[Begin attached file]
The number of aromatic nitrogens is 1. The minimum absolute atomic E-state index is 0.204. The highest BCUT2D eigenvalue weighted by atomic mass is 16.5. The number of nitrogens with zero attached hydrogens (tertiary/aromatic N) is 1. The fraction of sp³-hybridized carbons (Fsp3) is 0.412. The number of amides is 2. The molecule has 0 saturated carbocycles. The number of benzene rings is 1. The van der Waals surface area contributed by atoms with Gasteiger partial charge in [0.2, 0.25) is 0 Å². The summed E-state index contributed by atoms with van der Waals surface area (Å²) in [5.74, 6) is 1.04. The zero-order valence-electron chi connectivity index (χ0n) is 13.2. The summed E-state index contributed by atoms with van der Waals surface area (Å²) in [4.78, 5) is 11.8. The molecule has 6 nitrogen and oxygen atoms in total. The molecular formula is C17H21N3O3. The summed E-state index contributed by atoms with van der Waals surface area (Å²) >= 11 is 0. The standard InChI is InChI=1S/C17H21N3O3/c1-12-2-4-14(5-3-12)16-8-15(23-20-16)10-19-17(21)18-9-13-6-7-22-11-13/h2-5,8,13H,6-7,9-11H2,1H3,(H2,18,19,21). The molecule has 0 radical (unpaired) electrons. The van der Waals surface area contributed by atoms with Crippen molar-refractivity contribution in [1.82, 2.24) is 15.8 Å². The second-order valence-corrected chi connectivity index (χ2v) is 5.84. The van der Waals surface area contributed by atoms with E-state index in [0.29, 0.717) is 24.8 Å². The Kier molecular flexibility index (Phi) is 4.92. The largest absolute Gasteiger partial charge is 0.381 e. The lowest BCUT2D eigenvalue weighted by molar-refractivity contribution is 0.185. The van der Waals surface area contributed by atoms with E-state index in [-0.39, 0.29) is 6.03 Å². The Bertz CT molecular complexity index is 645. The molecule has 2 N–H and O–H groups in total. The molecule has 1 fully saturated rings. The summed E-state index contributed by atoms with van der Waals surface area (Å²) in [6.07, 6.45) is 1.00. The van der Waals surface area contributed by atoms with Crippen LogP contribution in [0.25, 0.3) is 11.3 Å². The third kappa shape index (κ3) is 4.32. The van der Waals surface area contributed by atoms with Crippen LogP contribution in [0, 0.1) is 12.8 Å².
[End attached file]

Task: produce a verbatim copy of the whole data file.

The number of aromatic nitrogens is 1. The minimum absolute atomic E-state index is 0.204. The highest BCUT2D eigenvalue weighted by atomic mass is 16.5. The number of nitrogens with zero attached hydrogens (tertiary/aromatic N) is 1. The fraction of sp³-hybridized carbons (Fsp3) is 0.412. The number of amides is 2. The molecule has 0 saturated carbocycles. The number of benzene rings is 1. The van der Waals surface area contributed by atoms with Gasteiger partial charge in [0.2, 0.25) is 0 Å². The summed E-state index contributed by atoms with van der Waals surface area (Å²) in [5.74, 6) is 1.04. The zero-order valence-electron chi connectivity index (χ0n) is 13.2. The summed E-state index contributed by atoms with van der Waals surface area (Å²) in [4.78, 5) is 11.8. The molecule has 6 nitrogen and oxygen atoms in total. The molecular formula is C17H21N3O3. The summed E-state index contributed by atoms with van der Waals surface area (Å²) >= 11 is 0. The standard InChI is InChI=1S/C17H21N3O3/c1-12-2-4-14(5-3-12)16-8-15(23-20-16)10-19-17(21)18-9-13-6-7-22-11-13/h2-5,8,13H,6-7,9-11H2,1H3,(H2,18,19,21). The molecule has 0 radical (unpaired) electrons. The van der Waals surface area contributed by atoms with Crippen molar-refractivity contribution in [1.82, 2.24) is 15.8 Å². The second-order valence-corrected chi connectivity index (χ2v) is 5.84. The van der Waals surface area contributed by atoms with E-state index in [0.29, 0.717) is 24.8 Å². The Kier molecular flexibility index (Phi) is 4.92. The largest absolute Gasteiger partial charge is 0.381 e. The lowest BCUT2D eigenvalue weighted by molar-refractivity contribution is 0.185. The van der Waals surface area contributed by atoms with E-state index in [-0.39, 0.29) is 6.03 Å². The Bertz CT molecular complexity index is 645. The molecule has 2 N–H and O–H groups in total. The molecule has 1 fully saturated rings. The summed E-state index contributed by atoms with van der Waals surface area (Å²) in [6.07, 6.45) is 1.00. The van der Waals surface area contributed by atoms with Crippen LogP contribution in [0.25, 0.3) is 11.3 Å². The third kappa shape index (κ3) is 4.32. The van der Waals surface area contributed by atoms with Crippen LogP contribution in [0, 0.1) is 12.8 Å².